The biggest general election of 2010 takes place on Sunday when Brazil, the world’s fifth-largest country, elects its new president, congress, governors and state legislatures.

As in most of Latin America, Brazil’s constitution is loosely based on that of the US: complete separation between the executive and legislative branches, fixed-term elections, a Senate with equal state representation and a president limited to two four-year terms. But Brazil’s actual history has mostly consisted of short periods of civilian rule, separated by military coups and dictatorship.

Since the return to democracy in the mid-1980s, however, Brazil has started to realise some of its immense potential. Centre-right president Fernando Cardoso, elected in 1994 and again in 1998, is widely credited with having put Brazil’s economy on a sound footing, but his party was defeated in 2002 by his left-wing rival, Luís Inácio Lula da Silva, who was re-elected in 2006.

Lula (as he is universally known) has become one of the most successful leaders in the democratic world, taking Brazil to unprecedented levels of growth and influence. Although he comes from the working class and has a history of left-wing populism, Lula has governed very much from the centre, working closely with the country’s business leaders to promote economic growth. At the same time, large-scale welfare programs are seen to have dramatically improved the lives of Brazil’s poor, with whom Lula remains enormously popular.

It’s not disputed that Lula would easily win re-election if he were permitted to run for a third term, and there is not much doubt that the next president will be his chief-of-staff and chosen successor, Dilma Rousseff. The main doubt is whether or not she will win a majority in the first round; if she fails to reach 50% on Sunday, there will be a run-off election four weeks later, on 31 October, presumably against the centre-right’s José Serra, currently governor of São Paulo state.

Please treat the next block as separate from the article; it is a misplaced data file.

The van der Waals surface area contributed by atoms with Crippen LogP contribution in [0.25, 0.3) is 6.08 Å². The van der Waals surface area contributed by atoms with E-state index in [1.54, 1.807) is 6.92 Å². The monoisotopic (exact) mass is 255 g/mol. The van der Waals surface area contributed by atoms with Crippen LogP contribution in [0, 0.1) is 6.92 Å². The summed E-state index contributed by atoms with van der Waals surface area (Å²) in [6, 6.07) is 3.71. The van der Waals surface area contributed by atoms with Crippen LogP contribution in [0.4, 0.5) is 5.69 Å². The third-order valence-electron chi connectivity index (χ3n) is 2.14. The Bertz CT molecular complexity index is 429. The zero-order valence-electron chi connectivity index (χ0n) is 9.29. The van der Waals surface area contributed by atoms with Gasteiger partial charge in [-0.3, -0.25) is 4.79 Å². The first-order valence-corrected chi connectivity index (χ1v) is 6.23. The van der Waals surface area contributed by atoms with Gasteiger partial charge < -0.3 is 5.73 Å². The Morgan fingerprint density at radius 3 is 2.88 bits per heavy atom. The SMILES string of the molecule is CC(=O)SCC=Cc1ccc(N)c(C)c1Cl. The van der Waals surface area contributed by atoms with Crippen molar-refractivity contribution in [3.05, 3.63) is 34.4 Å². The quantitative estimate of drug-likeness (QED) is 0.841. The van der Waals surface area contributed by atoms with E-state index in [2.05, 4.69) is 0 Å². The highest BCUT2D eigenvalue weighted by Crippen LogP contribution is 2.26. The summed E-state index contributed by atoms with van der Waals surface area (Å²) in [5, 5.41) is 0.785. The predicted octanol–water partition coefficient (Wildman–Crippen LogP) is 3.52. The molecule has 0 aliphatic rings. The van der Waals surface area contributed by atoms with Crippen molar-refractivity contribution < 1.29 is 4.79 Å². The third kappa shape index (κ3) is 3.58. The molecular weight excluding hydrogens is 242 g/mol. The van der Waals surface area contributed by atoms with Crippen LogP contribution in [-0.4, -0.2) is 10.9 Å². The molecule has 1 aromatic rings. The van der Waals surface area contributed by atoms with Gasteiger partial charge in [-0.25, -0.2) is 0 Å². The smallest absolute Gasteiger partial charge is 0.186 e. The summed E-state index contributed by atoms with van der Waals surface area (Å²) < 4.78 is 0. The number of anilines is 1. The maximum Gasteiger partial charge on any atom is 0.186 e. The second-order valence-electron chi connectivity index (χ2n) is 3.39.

Lula’s regime has not been immune from scandals and he certainly has his critics, but overall his presidency has been a remarkable success story, retaining the support of the masses without lapsing into the authoritarianism that has characterised other leftist leaders such as Venezuela’s Hugo Chavez. He seems to have accepted that helping the poor requires sound finances and pro-growth policies, not just good intentions.

If Brazil can continue to build on Lula’s achievements, there is no reason it cannot become a major world power (as might Australia, with most of the same natural advantages, if only we had 190 million people). Together with increased growth and stability in Chile and Argentina, the ingredients are there for a major South American renaissance.

Most importantly of all, Brazil seems to have reached the point where political debate, while often heated, takes place against a background of shared assumptions: power can shift peacefully from one side to the other, as it did in 2002, without threatening the fundamentals of the system.

That political consensus, much more than formal institutions, is what makes democracy work, and its absence has bedeviled most of Latin America until recent times. But when it does work, as Lula’s record shows, democracy can make a big difference.